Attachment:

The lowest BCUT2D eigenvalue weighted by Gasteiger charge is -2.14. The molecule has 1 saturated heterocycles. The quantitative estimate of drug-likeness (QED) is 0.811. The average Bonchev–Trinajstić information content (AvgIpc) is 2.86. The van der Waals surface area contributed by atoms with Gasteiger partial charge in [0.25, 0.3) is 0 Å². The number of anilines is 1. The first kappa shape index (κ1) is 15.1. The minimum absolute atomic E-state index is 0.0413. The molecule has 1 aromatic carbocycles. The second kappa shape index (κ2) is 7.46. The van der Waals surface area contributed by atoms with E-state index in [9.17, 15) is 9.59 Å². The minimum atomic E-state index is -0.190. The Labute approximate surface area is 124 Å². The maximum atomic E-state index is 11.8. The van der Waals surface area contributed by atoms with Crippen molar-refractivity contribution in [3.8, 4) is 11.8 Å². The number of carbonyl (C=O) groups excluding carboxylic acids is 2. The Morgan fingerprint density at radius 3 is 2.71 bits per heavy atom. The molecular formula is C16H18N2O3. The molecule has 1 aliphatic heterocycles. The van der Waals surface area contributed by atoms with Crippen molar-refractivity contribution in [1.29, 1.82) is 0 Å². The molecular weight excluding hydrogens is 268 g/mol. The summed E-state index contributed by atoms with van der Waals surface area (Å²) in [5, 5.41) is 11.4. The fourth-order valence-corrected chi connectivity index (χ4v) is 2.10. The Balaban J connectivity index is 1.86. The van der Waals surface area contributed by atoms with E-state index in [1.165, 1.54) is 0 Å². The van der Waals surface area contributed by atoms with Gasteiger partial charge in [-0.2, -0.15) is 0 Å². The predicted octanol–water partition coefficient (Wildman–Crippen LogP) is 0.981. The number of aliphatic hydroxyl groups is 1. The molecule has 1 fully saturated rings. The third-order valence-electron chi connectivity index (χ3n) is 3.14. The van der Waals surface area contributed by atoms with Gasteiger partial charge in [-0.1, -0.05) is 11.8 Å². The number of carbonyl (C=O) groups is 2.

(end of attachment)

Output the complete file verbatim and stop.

The lowest BCUT2D eigenvalue weighted by Gasteiger charge is -2.14. The molecule has 1 saturated heterocycles. The quantitative estimate of drug-likeness (QED) is 0.811. The average Bonchev–Trinajstić information content (AvgIpc) is 2.86. The van der Waals surface area contributed by atoms with Gasteiger partial charge in [0.25, 0.3) is 0 Å². The number of anilines is 1. The first kappa shape index (κ1) is 15.1. The minimum absolute atomic E-state index is 0.0413. The molecule has 1 aromatic carbocycles. The second kappa shape index (κ2) is 7.46. The van der Waals surface area contributed by atoms with E-state index in [9.17, 15) is 9.59 Å². The minimum atomic E-state index is -0.190. The Labute approximate surface area is 124 Å². The maximum atomic E-state index is 11.8. The van der Waals surface area contributed by atoms with Crippen molar-refractivity contribution in [3.8, 4) is 11.8 Å². The number of carbonyl (C=O) groups excluding carboxylic acids is 2. The Morgan fingerprint density at radius 3 is 2.71 bits per heavy atom. The molecular formula is C16H18N2O3. The molecule has 1 aliphatic heterocycles. The van der Waals surface area contributed by atoms with Crippen molar-refractivity contribution in [1.29, 1.82) is 0 Å². The molecular weight excluding hydrogens is 268 g/mol. The summed E-state index contributed by atoms with van der Waals surface area (Å²) in [5, 5.41) is 11.4. The fourth-order valence-corrected chi connectivity index (χ4v) is 2.10. The Balaban J connectivity index is 1.86. The van der Waals surface area contributed by atoms with E-state index in [1.165, 1.54) is 0 Å². The van der Waals surface area contributed by atoms with Gasteiger partial charge in [-0.2, -0.15) is 0 Å². The predicted octanol–water partition coefficient (Wildman–Crippen LogP) is 0.981. The number of aliphatic hydroxyl groups is 1. The molecule has 1 fully saturated rings. The third-order valence-electron chi connectivity index (χ3n) is 3.14. The van der Waals surface area contributed by atoms with Gasteiger partial charge in [-0.1, -0.05) is 11.8 Å². The number of carbonyl (C=O) groups is 2.